- I may have left this point for last - but I feel it is the most important. Resolutions often address the ‘headline’ problem or need: I will stop smoking, I will drink less alcohol, I will lose weight, I will spend more time with my kids, I will fix my relationship. Each of these is a good intention but they don’t address the overall wellbeing of the person – and they may just be ‘wall papering over the cracks’? Why are you smoking or drinking too much? Why have you gained weight? What is stopping you spending more time with your kids now? Why does your relationship need fixing? The reality is that none of these things will change unless you do. Resolutions such as I will read more books’ can be good if they are made by someone who is already leading a healthy well-balanced life. Only you know the answer – does your life need a tweak (a simple resolution) or does it need a broader overhaul?
So how can you turn these intentions or goals into results?
There is nothing wrong with the intentions that drive most New Year’s resolutions – in fact, the intentions are normally great. To turn these great intentions into great results, try these four simple strategies:
- Re-think any resolutions you made at 3am on January 1st - on the assumption that you are less ‘tired’ now! Are they meaningful? Do you care about them enough to make the sacrifices necessary to achieve them? Will they make a worthwhile difference in your life?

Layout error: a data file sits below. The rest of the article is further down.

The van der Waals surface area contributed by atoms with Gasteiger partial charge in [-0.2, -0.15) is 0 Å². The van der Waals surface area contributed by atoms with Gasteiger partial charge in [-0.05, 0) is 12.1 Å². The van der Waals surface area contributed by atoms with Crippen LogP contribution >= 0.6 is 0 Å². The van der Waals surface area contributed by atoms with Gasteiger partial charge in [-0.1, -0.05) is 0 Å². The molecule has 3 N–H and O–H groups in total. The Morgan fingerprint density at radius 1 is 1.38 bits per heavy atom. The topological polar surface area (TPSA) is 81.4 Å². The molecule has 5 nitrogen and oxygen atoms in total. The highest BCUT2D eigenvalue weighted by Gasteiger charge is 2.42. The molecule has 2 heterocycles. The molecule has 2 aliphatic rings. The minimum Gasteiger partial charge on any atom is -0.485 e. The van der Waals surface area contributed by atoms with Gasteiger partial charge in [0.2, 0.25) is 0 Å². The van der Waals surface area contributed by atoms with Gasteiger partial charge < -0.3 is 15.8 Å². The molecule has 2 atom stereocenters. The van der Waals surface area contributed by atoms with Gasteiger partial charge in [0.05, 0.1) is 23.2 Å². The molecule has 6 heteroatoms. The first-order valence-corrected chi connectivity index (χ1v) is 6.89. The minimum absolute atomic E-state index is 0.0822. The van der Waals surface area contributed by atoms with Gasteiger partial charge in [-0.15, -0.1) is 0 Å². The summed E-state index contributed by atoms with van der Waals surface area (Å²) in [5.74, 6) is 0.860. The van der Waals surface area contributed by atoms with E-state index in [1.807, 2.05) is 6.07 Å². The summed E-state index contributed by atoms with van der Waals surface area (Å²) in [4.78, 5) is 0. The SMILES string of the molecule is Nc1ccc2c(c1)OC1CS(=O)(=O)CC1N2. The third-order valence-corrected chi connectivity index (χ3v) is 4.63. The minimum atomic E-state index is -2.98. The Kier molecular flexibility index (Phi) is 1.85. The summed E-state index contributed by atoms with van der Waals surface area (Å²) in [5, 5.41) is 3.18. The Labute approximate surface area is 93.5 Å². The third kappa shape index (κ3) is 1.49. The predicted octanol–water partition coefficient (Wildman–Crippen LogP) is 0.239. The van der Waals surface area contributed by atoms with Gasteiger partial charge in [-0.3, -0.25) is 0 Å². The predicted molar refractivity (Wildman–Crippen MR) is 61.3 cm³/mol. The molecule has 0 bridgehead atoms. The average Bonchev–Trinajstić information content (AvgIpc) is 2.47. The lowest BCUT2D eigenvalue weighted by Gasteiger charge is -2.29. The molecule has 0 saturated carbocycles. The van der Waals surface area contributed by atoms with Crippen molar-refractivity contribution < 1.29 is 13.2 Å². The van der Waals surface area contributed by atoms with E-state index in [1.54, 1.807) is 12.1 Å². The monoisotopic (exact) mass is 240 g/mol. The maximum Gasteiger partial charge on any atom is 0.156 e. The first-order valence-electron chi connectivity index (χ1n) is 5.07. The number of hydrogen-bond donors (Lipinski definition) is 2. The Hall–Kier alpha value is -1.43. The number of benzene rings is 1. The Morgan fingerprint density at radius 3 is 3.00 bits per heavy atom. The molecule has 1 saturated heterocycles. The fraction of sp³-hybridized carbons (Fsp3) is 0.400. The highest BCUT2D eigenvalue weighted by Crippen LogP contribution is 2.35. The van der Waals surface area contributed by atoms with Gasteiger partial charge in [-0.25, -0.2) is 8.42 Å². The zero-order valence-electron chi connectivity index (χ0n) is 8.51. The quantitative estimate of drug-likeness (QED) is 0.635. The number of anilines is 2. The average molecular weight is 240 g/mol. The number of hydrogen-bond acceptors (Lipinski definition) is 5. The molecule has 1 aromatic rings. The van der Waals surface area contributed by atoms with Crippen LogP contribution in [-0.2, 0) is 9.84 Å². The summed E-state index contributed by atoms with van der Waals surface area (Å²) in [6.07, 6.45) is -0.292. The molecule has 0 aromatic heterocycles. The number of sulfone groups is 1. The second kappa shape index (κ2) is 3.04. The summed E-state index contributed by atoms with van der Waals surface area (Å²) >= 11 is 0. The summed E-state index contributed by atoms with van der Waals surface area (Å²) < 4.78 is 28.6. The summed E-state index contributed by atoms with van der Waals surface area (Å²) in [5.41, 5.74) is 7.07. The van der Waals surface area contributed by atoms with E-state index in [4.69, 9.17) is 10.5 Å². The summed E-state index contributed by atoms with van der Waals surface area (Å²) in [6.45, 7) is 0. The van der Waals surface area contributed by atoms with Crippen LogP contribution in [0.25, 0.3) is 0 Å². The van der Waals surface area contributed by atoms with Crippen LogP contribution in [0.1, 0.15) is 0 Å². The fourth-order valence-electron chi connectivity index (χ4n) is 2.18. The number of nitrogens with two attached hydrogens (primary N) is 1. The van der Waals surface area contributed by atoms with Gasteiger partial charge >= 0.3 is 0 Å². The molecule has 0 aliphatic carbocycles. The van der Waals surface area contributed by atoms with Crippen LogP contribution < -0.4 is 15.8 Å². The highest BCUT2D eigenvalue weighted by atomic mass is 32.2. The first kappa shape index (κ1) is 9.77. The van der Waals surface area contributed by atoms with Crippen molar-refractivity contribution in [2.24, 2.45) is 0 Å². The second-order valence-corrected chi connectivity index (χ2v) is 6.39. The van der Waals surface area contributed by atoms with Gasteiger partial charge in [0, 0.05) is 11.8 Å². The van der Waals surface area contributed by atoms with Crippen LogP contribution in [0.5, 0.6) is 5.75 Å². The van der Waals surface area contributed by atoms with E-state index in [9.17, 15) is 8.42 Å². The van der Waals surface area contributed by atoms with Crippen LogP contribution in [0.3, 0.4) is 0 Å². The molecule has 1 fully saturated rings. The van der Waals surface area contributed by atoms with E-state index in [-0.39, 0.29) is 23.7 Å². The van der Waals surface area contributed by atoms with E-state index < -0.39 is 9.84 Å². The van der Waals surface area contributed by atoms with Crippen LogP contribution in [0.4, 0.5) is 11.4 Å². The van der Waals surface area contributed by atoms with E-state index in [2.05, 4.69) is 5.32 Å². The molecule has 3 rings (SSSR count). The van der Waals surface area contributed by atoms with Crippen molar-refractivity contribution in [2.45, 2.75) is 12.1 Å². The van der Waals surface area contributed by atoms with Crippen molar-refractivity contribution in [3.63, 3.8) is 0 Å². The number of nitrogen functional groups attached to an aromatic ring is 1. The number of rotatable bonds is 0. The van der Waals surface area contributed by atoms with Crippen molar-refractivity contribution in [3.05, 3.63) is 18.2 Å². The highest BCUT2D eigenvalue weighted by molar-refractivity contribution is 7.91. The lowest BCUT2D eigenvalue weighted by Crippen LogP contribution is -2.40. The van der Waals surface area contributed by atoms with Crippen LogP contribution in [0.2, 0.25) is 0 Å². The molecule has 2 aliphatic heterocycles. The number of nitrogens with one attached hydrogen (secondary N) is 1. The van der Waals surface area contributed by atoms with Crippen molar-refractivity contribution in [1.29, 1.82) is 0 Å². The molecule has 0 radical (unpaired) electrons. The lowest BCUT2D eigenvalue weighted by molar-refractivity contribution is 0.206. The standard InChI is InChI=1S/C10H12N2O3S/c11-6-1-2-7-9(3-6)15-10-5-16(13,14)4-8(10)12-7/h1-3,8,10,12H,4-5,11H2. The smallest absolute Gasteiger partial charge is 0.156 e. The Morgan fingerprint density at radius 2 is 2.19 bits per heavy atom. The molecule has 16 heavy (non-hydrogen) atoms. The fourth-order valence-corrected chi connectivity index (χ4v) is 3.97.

- Are they specific enough to guide you? Will you know when you are on track? Think about the differences in the following example: ‘I will get fit’ is hard to track, ‘I will do more exercise’ is more tangible but still open to interpretation; ‘I will spend half an hour a day, six days a week exercising’ is much more tangible and you will know every week whether you have met that commitment or not.
- Make sure the resolution includes a plan that specifies what actions you need to take – try to break it down to simple weekly and daily behaviours that, if you consistently repeat them, will help you bridge the gap between intention and reality. For example, if you have decided to lose weight, how much will you lose? What foods will you decrease or stop eating altogether? What foods will you eat more of? What exercise will you do to burn more energy? How often?
- Look at the rest of your life and make sure it supports the resolution. If you have resolved to spend more time with the family, where is that time coming from? If you work too many hours and haven’t got plans to fix that, how are you going to get more family time?